Travel News

A Quick Thought on The Nature of Travel

Nomadic Matt posing for a photo along the winding road of Hawaii

Posted: 2/20/2023 | February 20th, 2023

Traveling the world is like becoming a child all over again. You don’t know what to do, where to go, or how to function.

How do you stay safe?

How do you get around?

How do you communicate?

What are the cultural norms you have to follow?

In each destination, you start from scratch and have to relearn how to do the most basic of life skills.

You have to rely on the kindness of strangers. Without them to guide and teach you, you’d be lost. From locals who give you rides to people who help you when you get hurt to those who just tell you where to go or invite you into their homes, you need their guidance and assistance the same way a child needs an adult’s.

Every day on the road, you are learning what to do for the first time and how you have to rely on other people — just like a child.

Sure, this constant relearning is one of the tiresome aspects of travel. It’s a lot of mental work to constantly figure out whom to trust, how to behave, and how to get around. It is why long-term travelers always eventually slow down (and why people who travel too fast burn out). After a while, you just can’t be doing this every day. Your mental energy gets depleted. The brain burns out.

But it’s through this process that you really grow up. You come to understand the world the same way you grew to understand your hometown.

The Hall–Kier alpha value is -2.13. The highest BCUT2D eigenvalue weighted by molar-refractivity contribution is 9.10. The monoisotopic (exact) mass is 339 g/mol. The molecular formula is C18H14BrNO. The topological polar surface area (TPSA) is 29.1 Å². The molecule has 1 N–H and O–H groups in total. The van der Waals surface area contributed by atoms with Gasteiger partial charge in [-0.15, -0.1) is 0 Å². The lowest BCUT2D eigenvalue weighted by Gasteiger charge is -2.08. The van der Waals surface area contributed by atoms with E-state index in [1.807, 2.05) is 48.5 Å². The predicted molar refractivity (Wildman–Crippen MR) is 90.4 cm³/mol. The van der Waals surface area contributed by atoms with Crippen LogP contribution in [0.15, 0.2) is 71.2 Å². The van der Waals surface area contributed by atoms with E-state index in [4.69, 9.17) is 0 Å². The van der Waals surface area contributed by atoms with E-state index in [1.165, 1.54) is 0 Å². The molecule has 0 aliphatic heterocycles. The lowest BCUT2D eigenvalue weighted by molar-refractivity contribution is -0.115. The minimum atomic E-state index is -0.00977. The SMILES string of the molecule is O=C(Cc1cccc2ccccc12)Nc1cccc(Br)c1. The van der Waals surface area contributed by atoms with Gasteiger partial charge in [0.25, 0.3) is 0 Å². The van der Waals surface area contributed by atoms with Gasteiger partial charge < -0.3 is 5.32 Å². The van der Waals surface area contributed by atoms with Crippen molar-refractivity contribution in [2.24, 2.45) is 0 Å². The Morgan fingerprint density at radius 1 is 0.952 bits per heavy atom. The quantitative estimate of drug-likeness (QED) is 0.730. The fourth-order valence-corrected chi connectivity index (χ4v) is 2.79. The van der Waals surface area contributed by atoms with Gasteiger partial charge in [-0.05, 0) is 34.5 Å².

First, you get to learn how different countries operate. As the quote by Henry Rollings says, “A great way to learn about your country is to leave it.” By repeatedly seeing how other places operate, you get a sense of what your home country does right — and wrong.

It also gives you an infinite number of chances to improve yourself and how you do things.

We live the majority of our lives on autopilot. We get up, we go to work, we run errands, we watch Netflix — and then we do it all over again the next day. We know where to eat, where to shop, how to get around, and what places to avoid. We know the exact route to get to the grocery store and we’ve done it so many times that we just can kind of zone out on the way there as we think about the million other things we have to do.

In our day-to-day lives, we follow routines. Our minds don’t constantly need to do “the work” of figuring out how to live.

And any book on psychology will tell you how important that is to function as an adult. We need routine because we only have so much bandwidth per day to make decisions. Routines…

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